What can we expect from one of his ex-wives returning to his life?
It’s just the fact that he married five women seven times. You get to learn why, you get to learn who these women are, you get to learn why every marriage fails miserably, and you get to see this little mystery that he’s been unable to solve his whole life. You sort of start to feel for the guy.

How does this journey to the past impact Nora’s relationship with her parents going forward?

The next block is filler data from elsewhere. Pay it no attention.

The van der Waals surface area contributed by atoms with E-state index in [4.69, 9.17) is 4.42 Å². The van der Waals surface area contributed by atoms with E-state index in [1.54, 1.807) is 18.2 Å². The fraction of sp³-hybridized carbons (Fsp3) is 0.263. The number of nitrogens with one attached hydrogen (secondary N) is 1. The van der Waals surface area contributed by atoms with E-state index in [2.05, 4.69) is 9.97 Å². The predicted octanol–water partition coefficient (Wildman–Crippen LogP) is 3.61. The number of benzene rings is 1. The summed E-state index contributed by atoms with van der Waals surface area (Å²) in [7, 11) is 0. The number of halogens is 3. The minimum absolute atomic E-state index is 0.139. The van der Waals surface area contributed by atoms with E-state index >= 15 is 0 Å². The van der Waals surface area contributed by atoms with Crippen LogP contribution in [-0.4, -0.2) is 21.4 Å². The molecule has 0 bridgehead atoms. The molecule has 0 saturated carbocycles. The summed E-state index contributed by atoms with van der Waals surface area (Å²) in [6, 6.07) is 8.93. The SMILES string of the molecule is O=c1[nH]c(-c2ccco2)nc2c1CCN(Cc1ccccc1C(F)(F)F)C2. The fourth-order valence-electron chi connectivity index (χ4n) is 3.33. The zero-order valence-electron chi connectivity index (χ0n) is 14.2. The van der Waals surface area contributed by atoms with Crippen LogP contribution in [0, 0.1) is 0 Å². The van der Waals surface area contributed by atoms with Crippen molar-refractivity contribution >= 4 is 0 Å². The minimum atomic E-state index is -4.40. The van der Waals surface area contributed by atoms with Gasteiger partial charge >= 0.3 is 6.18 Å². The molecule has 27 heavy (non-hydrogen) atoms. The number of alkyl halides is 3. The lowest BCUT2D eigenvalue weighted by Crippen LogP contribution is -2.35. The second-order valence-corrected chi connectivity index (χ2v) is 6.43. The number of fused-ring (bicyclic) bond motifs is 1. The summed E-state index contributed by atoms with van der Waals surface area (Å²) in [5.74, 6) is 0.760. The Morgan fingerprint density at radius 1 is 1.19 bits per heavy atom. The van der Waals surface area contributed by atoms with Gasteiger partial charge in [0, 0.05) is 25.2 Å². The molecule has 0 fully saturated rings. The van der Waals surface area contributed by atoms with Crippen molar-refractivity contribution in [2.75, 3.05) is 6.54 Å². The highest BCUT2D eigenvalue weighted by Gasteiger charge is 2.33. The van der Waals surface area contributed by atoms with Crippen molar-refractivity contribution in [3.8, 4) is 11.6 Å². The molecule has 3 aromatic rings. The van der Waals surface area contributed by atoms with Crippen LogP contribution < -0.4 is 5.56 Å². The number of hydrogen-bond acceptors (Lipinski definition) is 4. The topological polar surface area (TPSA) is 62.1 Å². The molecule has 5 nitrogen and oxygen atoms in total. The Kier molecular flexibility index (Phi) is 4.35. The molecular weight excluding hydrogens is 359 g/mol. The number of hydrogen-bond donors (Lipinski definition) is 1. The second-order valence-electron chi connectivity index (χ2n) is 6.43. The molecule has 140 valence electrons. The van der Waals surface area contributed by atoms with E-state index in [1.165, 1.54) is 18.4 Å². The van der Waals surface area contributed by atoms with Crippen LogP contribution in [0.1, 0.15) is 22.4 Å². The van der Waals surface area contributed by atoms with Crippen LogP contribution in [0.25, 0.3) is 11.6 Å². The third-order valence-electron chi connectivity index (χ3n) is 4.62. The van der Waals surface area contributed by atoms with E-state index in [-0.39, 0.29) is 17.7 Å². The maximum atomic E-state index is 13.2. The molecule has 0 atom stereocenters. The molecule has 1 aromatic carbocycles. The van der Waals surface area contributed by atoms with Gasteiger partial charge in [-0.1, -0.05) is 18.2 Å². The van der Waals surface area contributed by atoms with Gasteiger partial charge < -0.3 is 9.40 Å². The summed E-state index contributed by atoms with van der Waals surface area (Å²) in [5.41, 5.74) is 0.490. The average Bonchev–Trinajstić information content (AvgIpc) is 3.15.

The great thing about sci-fi is you always get to tell familiar stories but with a twist. Having your child return and get to know you as an adult and not experience parenthood in the same way as most people, it was a lot of fun for us. As a parent, you don’t necessarily want your kids to know everything about you when you were younger, or what you went through when you were starting out, especially not when you’re a speedster and you’ve gone through some of these things that Barry has gone through. I think your natural inclination is to protect your children from some of this stuff. So, exposing Nora to the fact that Savitar was really this bad version of yourself and — Barry obviously doesn’t know that she knows [Thawne] already — [introducing] her to this evil person that’s been such a big influence in his life, there’s no way that she can’t get a completely different viewpoint of her dad after that experience. Ultimately, it’s going to bring them together. You know, that scene outside of the Allen house sort of sums it all up for me — the look on Nora’s face when she sees Barry watching [because] he knows what’s going to happen. The way that Jessica played that, I think, was just perfect. But yeah, I think she just has a really complete picture of who her father is.